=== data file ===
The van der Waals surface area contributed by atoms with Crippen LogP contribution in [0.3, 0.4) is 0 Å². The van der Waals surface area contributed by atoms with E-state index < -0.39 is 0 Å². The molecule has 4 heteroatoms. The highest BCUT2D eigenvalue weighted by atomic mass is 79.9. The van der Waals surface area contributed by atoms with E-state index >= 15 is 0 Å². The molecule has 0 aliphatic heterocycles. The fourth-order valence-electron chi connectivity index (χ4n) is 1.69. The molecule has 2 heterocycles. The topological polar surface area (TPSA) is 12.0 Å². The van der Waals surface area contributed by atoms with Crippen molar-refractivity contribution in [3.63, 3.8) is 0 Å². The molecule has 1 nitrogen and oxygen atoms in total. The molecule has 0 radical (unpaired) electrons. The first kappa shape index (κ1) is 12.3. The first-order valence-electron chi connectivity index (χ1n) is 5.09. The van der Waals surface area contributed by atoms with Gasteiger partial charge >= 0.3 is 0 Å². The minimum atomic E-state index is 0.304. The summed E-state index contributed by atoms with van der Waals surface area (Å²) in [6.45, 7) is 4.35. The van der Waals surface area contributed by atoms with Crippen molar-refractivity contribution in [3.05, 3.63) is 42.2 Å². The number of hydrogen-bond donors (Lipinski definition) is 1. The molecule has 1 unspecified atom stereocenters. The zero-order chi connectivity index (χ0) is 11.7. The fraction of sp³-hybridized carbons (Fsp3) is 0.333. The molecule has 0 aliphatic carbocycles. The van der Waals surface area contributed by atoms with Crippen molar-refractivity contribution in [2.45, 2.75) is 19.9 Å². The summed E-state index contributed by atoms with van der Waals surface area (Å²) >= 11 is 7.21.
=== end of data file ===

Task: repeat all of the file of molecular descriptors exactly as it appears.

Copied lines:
The van der Waals surface area contributed by atoms with Crippen LogP contribution in [0.3, 0.4) is 0 Å². The van der Waals surface area contributed by atoms with E-state index < -0.39 is 0 Å². The molecule has 4 heteroatoms. The highest BCUT2D eigenvalue weighted by atomic mass is 79.9. The van der Waals surface area contributed by atoms with E-state index >= 15 is 0 Å². The molecule has 0 aliphatic heterocycles. The fourth-order valence-electron chi connectivity index (χ4n) is 1.69. The molecule has 2 heterocycles. The topological polar surface area (TPSA) is 12.0 Å². The van der Waals surface area contributed by atoms with Crippen molar-refractivity contribution in [3.63, 3.8) is 0 Å². The molecule has 1 nitrogen and oxygen atoms in total. The molecule has 0 radical (unpaired) electrons. The first kappa shape index (κ1) is 12.3. The first-order valence-electron chi connectivity index (χ1n) is 5.09. The van der Waals surface area contributed by atoms with Gasteiger partial charge >= 0.3 is 0 Å². The minimum atomic E-state index is 0.304. The summed E-state index contributed by atoms with van der Waals surface area (Å²) in [6.45, 7) is 4.35. The van der Waals surface area contributed by atoms with Crippen molar-refractivity contribution in [3.05, 3.63) is 42.2 Å². The number of hydrogen-bond donors (Lipinski definition) is 1. The molecule has 1 unspecified atom stereocenters. The zero-order chi connectivity index (χ0) is 11.7. The fraction of sp³-hybridized carbons (Fsp3) is 0.333. The molecule has 0 aliphatic carbocycles. The van der Waals surface area contributed by atoms with Crippen molar-refractivity contribution in [2.45, 2.75) is 19.9 Å². The summed E-state index contributed by atoms with van der Waals surface area (Å²) >= 11 is 7.21.